Denial hasn’t worked. Hundreds of Catholic priests have confessed to thousands of sex crimes against children in the past few decades alone. In 2008, the Catholic Church paid $436 million in compensation for sexual abuse. More than a fifth of the victims were under ten years old. This we know. Dare we even imagine the suffering such crimes have caused in the seventeen centuries since a sexual life was perversely forbidden to priests in the earliest known papal decree: the Decreta and Cum in unum of Pope Siricius (c. 385)? What is the moral debt owed to the forgotten victims of this misguided rejection of basic human sexuality?
On threat of torture, in 1633, the Inquisition of the Roman Catholic Church forced Galileo to state publicly what he knew to be false: that the Earth sat immobile at the center of the universe. Three and a half centuries later, in 1992, Pope John Paul II admitted that the scientist had been right all along, but that the Inquisition had been “well-intentioned.”
Well, there’s no Inquisition like a well-intentioned Inquisition.
Like those childishly intransigent visions of an entire universe spinning around an all-important Earth, the standard narrative of prehistory offers an immediate, primitive sort of comfort. Just as pope after pope dismissed any cosmology that would remove humankind from the exalted center of the endless expanse of space, just as Darwin was (and in some crowds, still is) ridiculed for recognizing that human beings are the creation of natural laws, many scientists are blinded by their emotional resistance to any account of human sexual evolution that doesn’t revolve around the monogamous nuclear family unit.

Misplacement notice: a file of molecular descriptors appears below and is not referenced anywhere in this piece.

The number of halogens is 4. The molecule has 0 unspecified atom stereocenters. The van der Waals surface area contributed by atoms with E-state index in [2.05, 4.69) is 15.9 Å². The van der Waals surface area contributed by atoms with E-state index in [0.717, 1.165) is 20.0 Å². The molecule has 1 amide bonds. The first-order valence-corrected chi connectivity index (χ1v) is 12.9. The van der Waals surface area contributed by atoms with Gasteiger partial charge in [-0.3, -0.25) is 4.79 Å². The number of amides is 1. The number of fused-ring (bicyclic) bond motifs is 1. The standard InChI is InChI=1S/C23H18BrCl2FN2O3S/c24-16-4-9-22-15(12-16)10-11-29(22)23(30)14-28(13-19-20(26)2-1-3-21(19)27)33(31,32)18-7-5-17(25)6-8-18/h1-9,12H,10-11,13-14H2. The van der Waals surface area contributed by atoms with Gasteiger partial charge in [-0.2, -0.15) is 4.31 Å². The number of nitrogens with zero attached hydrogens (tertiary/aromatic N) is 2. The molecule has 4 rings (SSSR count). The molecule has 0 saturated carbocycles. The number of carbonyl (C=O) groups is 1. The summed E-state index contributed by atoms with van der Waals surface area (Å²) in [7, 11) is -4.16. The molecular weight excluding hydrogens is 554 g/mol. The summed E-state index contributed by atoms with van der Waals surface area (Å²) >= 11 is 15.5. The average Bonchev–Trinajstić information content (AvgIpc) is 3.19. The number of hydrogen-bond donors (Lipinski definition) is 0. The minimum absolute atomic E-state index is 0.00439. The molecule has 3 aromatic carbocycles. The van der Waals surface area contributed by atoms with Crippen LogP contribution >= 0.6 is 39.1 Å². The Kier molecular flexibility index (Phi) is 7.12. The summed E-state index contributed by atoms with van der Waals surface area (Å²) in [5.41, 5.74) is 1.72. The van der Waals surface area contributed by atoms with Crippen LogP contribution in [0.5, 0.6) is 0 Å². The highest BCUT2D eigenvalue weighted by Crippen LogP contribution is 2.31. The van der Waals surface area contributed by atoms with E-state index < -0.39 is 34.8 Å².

Although we’re led to believe we live in times of sexual liberation, contemporary human sexuality throbs with obvious, painful truths that must not be spoken aloud. The conflict between what we’re told we feel and what we really feel may be the richest source of confusion, dissatisfaction, and unnecessary suffering of our time. The answers normally proffered don’t answer the questions at the heart of our erotic lives: Why are men and women so different in our desires, fantasies, responses, and sexual behavior? Why are we betraying and divorcing each other at ever increasing rates when not opting out of marriage entirely? Why the pandemic spread of single-parent families? Why does the passion evaporate from so many marriages so quickly? What causes the death of desire? Having evolved together right here on Earth, why do so many men and women resonate with the idea that we may as well be from different planets?